News Videos
International Edition


July 27, 2017

Breaking News, World News and Taiwan News.
About Us
Contact Us

China media accuse Google of violating promises

BEIJING — China's government reacted testily Tuesday to Google Inc.'s decision to stop censoring its China-based search engine, calling the move "totally wrong" and accusing the company of violating promises.

More than two months after it threatened to shut down if it had to continue policing the site, Google made the shift early Tuesday Beijing time. Visitors to are automatically redirected to the Chinese-language service based in Hong Kong, where Google is not legally required to censor searches.

"Google has violated its written promise it made when entering the Chinese market by stopping filtering its searching service and blaming China in insinuation for alleged hacker attacks," an official with the State Council Information Office, a Cabinet office that oversees the Internet, said in a statement carried by the official Xinhua News Agency.

"This is totally wrong. We're uncompromisingly opposed to the politicization of commercial issues, and express our discontent and indignation to Google for its unreasonable accusations and conducts," said the official, who was with the office's Internet bureau but not further identified.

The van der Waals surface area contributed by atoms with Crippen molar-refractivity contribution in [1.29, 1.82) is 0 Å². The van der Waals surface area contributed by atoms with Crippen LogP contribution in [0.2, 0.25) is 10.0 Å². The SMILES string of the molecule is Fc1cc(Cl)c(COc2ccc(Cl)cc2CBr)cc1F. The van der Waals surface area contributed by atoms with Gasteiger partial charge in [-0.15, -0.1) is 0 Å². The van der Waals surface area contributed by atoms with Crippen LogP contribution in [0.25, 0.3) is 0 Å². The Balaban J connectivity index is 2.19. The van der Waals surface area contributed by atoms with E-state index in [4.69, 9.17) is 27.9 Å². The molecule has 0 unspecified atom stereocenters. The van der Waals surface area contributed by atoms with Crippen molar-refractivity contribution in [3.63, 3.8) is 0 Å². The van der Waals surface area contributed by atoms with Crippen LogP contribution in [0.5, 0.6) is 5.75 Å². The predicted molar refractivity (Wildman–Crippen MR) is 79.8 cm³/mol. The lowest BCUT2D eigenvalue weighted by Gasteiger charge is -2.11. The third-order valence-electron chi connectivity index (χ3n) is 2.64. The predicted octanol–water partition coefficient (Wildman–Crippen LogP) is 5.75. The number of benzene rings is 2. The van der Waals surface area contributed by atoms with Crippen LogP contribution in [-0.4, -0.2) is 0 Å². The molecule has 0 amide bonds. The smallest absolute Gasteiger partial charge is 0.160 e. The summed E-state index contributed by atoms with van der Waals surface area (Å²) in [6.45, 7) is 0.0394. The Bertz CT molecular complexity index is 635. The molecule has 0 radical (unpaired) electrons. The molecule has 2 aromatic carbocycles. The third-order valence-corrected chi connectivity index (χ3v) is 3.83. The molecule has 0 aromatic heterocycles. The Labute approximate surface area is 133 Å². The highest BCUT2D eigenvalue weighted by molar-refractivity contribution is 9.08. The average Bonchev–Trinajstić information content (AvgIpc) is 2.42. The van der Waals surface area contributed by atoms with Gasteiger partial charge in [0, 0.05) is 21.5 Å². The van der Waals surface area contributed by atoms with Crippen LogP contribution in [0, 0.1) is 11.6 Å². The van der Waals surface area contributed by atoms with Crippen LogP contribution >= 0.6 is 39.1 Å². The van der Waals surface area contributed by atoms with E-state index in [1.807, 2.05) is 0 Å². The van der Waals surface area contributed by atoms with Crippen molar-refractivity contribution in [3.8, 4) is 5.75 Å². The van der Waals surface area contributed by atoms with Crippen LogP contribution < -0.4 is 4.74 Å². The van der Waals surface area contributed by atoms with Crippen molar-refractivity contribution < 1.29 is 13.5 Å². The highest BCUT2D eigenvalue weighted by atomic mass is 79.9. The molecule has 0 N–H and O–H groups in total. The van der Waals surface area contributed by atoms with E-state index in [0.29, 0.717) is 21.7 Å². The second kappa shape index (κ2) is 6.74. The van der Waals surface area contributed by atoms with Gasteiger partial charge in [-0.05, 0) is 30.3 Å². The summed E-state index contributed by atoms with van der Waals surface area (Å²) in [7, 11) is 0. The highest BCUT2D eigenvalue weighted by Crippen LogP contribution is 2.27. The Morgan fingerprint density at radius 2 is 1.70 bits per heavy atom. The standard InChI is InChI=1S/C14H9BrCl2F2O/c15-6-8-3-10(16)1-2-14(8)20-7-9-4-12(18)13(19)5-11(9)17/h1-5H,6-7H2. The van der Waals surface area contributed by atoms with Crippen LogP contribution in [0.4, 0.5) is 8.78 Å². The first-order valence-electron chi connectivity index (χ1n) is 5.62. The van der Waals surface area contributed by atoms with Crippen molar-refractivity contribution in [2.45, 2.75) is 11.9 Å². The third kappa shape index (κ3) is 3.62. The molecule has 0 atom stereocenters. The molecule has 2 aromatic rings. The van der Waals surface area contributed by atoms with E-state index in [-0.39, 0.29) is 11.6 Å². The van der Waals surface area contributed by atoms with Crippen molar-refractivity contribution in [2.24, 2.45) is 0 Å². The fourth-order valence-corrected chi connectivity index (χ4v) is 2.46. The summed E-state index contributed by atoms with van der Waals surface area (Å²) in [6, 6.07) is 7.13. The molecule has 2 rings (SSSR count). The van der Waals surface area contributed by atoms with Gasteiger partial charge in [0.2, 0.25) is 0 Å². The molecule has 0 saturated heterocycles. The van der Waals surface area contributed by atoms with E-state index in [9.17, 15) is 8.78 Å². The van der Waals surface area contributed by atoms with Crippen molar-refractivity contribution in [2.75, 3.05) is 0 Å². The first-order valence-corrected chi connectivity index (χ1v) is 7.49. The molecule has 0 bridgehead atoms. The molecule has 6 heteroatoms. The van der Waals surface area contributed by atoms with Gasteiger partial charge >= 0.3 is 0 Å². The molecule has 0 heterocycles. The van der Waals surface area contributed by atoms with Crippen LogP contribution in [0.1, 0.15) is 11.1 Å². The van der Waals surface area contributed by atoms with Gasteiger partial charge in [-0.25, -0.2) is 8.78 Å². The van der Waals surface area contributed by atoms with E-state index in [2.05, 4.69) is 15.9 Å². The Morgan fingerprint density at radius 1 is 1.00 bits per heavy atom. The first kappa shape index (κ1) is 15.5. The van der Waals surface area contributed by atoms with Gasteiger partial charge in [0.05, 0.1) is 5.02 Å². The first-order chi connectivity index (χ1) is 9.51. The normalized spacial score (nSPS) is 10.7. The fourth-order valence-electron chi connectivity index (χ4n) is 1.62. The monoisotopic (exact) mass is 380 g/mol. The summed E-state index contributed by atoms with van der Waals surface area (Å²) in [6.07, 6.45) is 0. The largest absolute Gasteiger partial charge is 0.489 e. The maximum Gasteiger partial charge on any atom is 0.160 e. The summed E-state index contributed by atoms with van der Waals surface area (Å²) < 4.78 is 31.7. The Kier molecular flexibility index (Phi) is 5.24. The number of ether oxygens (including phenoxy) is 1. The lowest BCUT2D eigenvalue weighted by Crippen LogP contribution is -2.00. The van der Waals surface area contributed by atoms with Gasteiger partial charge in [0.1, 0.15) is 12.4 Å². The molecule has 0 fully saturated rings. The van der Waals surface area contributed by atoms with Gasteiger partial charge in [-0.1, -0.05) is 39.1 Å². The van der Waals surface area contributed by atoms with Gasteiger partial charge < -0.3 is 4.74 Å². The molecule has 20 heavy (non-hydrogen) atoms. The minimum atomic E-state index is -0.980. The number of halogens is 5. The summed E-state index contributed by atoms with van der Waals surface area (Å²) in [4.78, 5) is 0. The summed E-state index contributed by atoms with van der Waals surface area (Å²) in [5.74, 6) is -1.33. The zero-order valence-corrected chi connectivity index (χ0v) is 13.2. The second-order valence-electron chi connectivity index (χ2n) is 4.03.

The Hong Kong page heralded the shift Monday. "Welcome to Google Search in China's new home." The site also began displaying search results in the simplified Chinese characters used in mainland China.

The move, in effect, shifts the responsibility for censoring from Google and to the communist government, which operates an extensive monitoring and filtering system to block content deemed unacceptable. Users in China were unable to retrieve searches on sensitive topics.

In Beijing, a few Chinese passers-by laid flowers or chocolates on a large metal "Google" sign outside the company's office. A large gathering of some of Google's 600 staff was held in a first floor cafeteria. Google spokeswoman Jessica Powell said the meeting was called to update staff about the situation, but she declined to give details.

"We haven't worked out all the details so we can't ever rule out letting people go but we very much want to avoid that," said Powell. "The sales presence to a certain degree could depend on the success of"

Advertise  |   RSS Feed  |   About Us  |   Contact Us
Home  |   Taiwan  |   China  |   Business  |   Asia  |   World  |   Sports  |   Life  |  
Arts & Leisure  |   Health  |   Editorial  |   Commentary Travel  |   Movies  |   Guide Post  |   Terms of Use  |  
  chinapost search